• Remember that younger members in the home will be watching those around them for cues on how to handle this situation, so reinforce the recommendations through modeling the appropriate behaviors as much as possible. If the adults in the home are struggling with how they are personally managing the stress of today, seeking assistance for mental health strength should not be delayed.

L– Listen to the needs of your individual household and make room for those in the necessary changes.

  • Label priorities for your family: academics, virtual lessons, family meals, general chores, and what needs to be done on a given day.
  • The use of a broad-strokes calendar may be helpful here, so as to set some daily standards and routines. With so much changing around us (ie. schools closed, remote working requirements, conveniences disrupted), having some predictability to the day can provide security to adults and children alike. Do you have to set up a strict schedule for every hour of the day and follow it militantly?  No, but knowing there is some allotted time for a few essential activities a day is reasonable, and IT CAN CHANGE as needed.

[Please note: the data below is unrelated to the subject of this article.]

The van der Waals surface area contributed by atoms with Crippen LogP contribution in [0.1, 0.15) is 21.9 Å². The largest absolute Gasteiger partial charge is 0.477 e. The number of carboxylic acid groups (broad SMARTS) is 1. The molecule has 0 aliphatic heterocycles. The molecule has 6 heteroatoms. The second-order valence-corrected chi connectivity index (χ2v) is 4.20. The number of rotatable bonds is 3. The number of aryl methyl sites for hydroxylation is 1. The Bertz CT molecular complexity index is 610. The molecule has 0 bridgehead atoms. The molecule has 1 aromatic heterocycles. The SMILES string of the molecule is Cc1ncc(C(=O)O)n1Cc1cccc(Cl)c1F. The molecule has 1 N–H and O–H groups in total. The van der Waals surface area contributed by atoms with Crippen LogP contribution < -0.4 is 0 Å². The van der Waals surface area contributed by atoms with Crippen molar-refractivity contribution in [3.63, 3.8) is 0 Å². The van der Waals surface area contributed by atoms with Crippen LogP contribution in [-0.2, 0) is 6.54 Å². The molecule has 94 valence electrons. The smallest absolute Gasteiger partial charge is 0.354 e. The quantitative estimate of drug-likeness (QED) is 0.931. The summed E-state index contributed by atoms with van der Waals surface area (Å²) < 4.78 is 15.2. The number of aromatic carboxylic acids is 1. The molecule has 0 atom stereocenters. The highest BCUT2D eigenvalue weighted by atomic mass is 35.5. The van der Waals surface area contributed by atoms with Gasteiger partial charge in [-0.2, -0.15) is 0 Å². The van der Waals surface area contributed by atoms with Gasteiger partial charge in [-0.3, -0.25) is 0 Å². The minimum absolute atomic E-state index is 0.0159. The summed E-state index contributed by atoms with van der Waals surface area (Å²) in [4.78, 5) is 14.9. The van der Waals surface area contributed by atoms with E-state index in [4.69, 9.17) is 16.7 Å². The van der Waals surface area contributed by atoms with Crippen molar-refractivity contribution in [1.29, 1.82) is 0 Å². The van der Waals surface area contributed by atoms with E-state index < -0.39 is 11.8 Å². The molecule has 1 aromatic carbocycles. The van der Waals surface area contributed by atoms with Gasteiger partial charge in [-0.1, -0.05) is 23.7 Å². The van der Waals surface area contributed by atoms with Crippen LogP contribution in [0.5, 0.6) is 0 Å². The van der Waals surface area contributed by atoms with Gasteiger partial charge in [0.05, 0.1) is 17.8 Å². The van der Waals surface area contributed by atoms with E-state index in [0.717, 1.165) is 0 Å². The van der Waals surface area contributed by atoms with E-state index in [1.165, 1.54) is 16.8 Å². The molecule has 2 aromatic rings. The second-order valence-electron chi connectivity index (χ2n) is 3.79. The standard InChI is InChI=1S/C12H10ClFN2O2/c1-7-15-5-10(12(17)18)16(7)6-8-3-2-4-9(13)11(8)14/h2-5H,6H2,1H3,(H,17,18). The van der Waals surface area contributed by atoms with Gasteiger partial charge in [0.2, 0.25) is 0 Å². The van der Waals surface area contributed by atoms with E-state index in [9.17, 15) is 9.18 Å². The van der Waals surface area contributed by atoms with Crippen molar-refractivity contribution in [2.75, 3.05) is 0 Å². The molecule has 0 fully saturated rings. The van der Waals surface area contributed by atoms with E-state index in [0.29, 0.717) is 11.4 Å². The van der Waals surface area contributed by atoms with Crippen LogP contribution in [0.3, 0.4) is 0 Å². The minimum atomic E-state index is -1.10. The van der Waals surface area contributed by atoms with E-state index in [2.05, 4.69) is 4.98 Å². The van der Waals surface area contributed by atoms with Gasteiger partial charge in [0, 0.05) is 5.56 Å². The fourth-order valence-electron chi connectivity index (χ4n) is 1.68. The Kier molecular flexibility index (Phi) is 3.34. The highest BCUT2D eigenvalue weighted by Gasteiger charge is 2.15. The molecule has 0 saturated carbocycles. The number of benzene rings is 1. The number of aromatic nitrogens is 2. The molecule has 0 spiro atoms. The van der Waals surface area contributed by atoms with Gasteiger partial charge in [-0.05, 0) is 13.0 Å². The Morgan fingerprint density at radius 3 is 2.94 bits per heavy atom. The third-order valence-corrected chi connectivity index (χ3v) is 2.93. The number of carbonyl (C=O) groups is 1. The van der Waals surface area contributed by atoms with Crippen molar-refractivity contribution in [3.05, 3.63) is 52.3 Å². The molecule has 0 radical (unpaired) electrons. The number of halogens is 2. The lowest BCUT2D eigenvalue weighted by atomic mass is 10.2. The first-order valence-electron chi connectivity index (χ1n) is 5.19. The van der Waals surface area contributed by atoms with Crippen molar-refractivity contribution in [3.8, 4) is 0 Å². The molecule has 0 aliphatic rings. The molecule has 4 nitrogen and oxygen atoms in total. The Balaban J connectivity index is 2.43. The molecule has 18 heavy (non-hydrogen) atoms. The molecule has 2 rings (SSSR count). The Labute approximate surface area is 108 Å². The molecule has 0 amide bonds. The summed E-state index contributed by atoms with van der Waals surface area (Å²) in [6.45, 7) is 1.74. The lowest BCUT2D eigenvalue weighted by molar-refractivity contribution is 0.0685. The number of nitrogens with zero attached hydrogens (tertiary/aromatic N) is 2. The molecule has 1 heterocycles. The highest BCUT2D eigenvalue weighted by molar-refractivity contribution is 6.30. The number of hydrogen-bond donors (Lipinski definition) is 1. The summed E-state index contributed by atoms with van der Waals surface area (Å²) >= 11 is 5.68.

• Emphasize flexibility over perfection these days.

P– Protect your unity.

  • Emotions can run high during this time of collective crisis. Accepting how difficult these changes are for us all can be freeing.
  • It is ok to grieve the loss of all the special moments and events that have been postponed or canceled due to COVID19. Whenever possible, consider ways to creatively experience those moments in an alternative fashion. Can’t go to Disney?  How about making a Disney movie night and riding some virtual rides that are posted for the park?
  • Keep in contact with those who are important to your family as much as possible. Use the technology available to your advantage. Virtual birthday parties and gatherings, like many current classrooms, are being readily utilized with success. Phone calls with or without video, texts, and even sending letters/cards are simple ways to avoid isolation while maintaining social distancing.
  • Staying connected doesn’t mean you have to spend every moment together, though. It might be nice, and likely necessary, for family members in the same home to have some time to themselves. Use these moments to recharge and encourage young ones in the home to appreciate this personal time as well.

These are uncharted waters for our families, our communities, our planet. We cannot expect to know how to handle our current circumstances flawlessly, but we can keep trying.  All we need is a little HELP.

by: Tracy S. Cummings, MD, Psychiatrist, Lindner Center of HOPE